A taster of some of the research the local history group are investigating for their WW1 Commemoration Exhibition in August
Animals in the Great War 1914 – 1918
We hear quite rightly of the terrible human losses of WW1 – 37 million casualties including 10 million military deaths and 7 million civilian deaths but it is not widely known the role played by animals in the conflict.
Animals such as horses, mules, camels, dogs, pigeons, maggots, glow worms, flocks of sheep and even Lizzie, an Indian circus elephant who was used to move machinery and metal round Sheffield all had no choice in their participation.
During the first twelve days of war, 165,000 horses were bought or acquired by ‘special purchasers’ from reluctant farmers and families. These horses had to be sorted and categorised, trained and then shipped out to the Western Front by the British Army.In the British army 484,000 horses, mules, camels and bullocks died between 1914 and 1918. It is estimated that on all fronts eight million horses alone perished, often suffering unimaginable deaths from disease, wounds or simple exhaustion. Also many hundreds of dogs, carrier pigeons and other animals also died on various fronts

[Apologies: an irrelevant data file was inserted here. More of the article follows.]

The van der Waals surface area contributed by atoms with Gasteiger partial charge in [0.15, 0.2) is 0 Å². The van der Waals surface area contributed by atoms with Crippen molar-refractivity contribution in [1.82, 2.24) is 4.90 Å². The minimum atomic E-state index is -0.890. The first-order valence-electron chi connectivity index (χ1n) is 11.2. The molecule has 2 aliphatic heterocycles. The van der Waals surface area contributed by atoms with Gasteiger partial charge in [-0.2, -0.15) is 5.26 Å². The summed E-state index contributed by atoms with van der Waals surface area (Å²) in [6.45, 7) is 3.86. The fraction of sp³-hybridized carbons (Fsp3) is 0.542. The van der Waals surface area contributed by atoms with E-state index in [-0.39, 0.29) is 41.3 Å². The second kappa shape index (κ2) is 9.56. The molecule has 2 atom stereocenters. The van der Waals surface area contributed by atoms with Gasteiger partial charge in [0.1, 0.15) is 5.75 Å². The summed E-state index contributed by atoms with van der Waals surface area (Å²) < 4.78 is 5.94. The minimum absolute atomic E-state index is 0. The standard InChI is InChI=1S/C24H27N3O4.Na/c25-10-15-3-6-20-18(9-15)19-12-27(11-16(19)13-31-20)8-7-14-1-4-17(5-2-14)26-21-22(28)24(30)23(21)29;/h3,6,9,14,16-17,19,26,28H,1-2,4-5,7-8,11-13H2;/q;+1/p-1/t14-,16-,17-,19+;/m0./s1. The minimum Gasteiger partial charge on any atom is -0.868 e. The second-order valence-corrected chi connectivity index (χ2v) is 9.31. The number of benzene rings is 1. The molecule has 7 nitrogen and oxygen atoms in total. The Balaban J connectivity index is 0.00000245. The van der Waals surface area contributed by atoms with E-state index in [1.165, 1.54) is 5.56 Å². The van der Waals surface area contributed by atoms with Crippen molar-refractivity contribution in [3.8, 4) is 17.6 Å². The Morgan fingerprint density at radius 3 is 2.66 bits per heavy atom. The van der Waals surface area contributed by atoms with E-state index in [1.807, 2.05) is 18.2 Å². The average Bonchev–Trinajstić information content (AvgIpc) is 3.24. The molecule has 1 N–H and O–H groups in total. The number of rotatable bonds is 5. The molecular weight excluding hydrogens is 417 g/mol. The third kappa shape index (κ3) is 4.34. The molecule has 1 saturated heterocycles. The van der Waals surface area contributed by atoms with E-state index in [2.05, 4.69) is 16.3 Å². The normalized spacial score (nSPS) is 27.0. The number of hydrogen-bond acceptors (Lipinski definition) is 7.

The mules lived up to their reputation as the beasts of burden carrying enormous loads of food and forage to the Western Front
Behind the fighting lines came the `camp followers’ – flocks of sheep which became boiled mutton to be fed to the troops.
Dogs were used for guard and patrol; they carried messages, detected mines and human casualties. The Russian soldiers, even with 36 cavalry divisions, used them for pulling sledges as a means of transport over frozen terrain.
Carrier pigeons, said to be over one hundred thousand were used as a means of communication, often from front line to headquarters. They flew in all weathers, from planes, ships etc. They could not be relied upon for their loyalty but Cher Ami is perhaps the most famous war pigeon who was awarded the Croix de Guerre.
The humble glow worm brought some degree of comfort to those brave frightened men in the dark wet cold muddy trenches. The troops would gather many worms together to give some sort of soft light to look at a photograph from home or to read a message or map.